Wearing my Mask (a poem)

I don’t mind wearing a mask, do you?

It’s a symbol of safety, respect for others

our brothers + sisters living in this crazy world

boys + girls just wanting peace

something to eat

shelter from the storm

born in this age of COVID + conflict –

we rest in our bubbles, away from the troubles

I smile at you behind my mask

you see my eyes bright, hopeful

you know I love you.

(Photo by Mika Baumeister on Unsplash)

The Face of Tomorrow (a poem)

The face of tomorrow is here today

a child with bright eyes + an imagination

working overtime –

The face of tomorrow is here to stay

in a school’s dusty hallways,

dreaming of ways to change the world.

(Photo by Debby Hudson on Unsplash)

The Blues (a poem)

Bask in nighttime blues

stars dot the sky like flecks of white paint

Mothers moan for lost children –

we want rhythm, but not the blues

the aqua blue of deep seas

the blackened blue of bruised eyes

the blues guitar of the Mississippi Delta

the crystal blue eyes of your lover –

sing the blues, young one

sing ‘em while draped in a blue dress

drowning in muddy waters.

(Photo by Steve Johnson on Unsplash)

Criminals (a poem)

I dream of criminals, being a witness to misdeed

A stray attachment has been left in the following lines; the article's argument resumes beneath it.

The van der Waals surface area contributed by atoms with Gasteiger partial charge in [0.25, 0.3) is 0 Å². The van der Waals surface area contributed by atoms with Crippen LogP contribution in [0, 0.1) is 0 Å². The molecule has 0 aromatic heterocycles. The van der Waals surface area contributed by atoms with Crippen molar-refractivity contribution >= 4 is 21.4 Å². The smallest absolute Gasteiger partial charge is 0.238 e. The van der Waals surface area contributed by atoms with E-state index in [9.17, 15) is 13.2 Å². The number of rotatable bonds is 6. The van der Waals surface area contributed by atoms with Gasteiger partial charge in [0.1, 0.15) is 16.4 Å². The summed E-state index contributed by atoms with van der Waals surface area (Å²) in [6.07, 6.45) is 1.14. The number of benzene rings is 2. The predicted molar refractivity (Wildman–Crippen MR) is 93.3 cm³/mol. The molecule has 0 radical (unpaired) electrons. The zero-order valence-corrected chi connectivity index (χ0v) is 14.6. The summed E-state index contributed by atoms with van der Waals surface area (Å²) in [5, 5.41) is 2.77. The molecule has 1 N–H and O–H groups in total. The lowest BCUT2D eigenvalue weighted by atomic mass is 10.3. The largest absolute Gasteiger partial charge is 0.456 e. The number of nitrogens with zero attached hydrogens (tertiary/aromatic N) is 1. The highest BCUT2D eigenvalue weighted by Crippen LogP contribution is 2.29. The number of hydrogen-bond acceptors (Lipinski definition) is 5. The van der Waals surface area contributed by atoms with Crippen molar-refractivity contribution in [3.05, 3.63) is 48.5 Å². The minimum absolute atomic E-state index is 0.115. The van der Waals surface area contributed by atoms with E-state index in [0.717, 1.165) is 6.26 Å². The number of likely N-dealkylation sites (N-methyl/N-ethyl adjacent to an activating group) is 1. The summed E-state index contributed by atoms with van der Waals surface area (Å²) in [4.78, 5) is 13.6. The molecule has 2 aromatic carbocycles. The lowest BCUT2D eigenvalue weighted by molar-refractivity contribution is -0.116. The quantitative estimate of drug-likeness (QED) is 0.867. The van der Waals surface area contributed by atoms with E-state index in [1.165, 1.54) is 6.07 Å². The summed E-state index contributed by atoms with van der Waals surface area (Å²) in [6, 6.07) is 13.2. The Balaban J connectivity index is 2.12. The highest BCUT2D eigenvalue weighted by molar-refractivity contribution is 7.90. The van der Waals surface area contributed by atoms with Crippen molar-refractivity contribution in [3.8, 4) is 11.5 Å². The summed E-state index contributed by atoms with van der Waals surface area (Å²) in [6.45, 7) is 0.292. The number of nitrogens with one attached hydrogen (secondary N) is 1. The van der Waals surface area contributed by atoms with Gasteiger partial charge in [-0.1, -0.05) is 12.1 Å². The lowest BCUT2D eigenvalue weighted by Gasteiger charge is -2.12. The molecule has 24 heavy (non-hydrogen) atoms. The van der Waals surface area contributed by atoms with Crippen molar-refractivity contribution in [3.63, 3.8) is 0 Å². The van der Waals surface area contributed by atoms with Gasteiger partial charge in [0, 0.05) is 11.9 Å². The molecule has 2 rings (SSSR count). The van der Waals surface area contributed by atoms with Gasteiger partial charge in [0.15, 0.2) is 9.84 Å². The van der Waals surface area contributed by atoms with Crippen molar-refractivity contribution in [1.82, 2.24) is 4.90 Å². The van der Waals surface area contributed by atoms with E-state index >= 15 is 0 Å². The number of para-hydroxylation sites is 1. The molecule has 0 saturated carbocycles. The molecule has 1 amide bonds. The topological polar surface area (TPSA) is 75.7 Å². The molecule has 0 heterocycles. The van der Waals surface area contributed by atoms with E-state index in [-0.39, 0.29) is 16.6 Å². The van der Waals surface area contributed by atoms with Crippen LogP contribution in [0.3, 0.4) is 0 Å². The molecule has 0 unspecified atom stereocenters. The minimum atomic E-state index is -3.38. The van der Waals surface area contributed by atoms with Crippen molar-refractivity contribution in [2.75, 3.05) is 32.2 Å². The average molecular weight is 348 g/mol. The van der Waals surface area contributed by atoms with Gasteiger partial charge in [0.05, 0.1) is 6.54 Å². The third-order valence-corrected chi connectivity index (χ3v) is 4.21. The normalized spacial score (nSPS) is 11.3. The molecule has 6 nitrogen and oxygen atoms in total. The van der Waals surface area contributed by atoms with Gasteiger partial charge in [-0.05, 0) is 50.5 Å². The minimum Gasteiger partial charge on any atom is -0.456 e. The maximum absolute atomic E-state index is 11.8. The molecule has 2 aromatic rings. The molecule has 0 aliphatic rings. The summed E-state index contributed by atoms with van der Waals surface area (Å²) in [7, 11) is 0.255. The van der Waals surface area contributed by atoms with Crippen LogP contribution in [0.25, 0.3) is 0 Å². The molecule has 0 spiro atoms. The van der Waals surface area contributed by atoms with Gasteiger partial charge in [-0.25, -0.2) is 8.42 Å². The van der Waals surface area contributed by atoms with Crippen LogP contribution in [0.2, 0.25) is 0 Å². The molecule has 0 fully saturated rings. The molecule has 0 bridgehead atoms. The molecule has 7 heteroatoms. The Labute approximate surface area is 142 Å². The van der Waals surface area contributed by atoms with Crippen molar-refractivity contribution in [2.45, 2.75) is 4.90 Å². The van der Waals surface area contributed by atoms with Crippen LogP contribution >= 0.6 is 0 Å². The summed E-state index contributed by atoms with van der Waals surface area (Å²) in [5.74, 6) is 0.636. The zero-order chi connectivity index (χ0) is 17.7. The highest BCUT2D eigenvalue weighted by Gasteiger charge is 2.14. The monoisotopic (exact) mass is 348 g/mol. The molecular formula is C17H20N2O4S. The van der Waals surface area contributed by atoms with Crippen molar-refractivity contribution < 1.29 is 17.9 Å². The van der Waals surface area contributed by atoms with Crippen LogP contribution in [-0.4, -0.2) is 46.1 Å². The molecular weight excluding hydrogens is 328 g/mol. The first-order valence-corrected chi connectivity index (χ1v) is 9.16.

men with dark eyes do dark things in motel rooms

tell me to keep my mouth zippered shut –

I wake with a sense of dread

storm clouds gather outside frosted windows

a woman with an umbrella screams

then runs for her life.

(Photo by Lacie Slezak on Unsplash)

Rock Bottom (a poem)

Alcoholics like to talk about rock bottom –

the moment they recognized the bottle is filled with lies

the moment when they open their eyes

+ know they don’t have to drink anymore

I hit bottom in a rehab far from home after unkind words

from a social worker who told me

I was running from life – but that’s in the past

I’m still running, I know not why

the sky is falling, fireballs shooting like comets

+ I think this recovery thing is never over –

it’s a life-long process that can’t be defined

by our constant categorizing.

(Photo by Adam Wilson on Unsplash)

For the Homeless & Damnificados (a poem)

We are damnifacados: homeless, junkies,

people deem us less than human.

When you pass us on a hectic street, we’re resting with

backs to the wall asking for mercy, spare change –

you look away from our weathered faces,

we feel disgrace, in our soiled clothes, our tired eyes.

Continue reading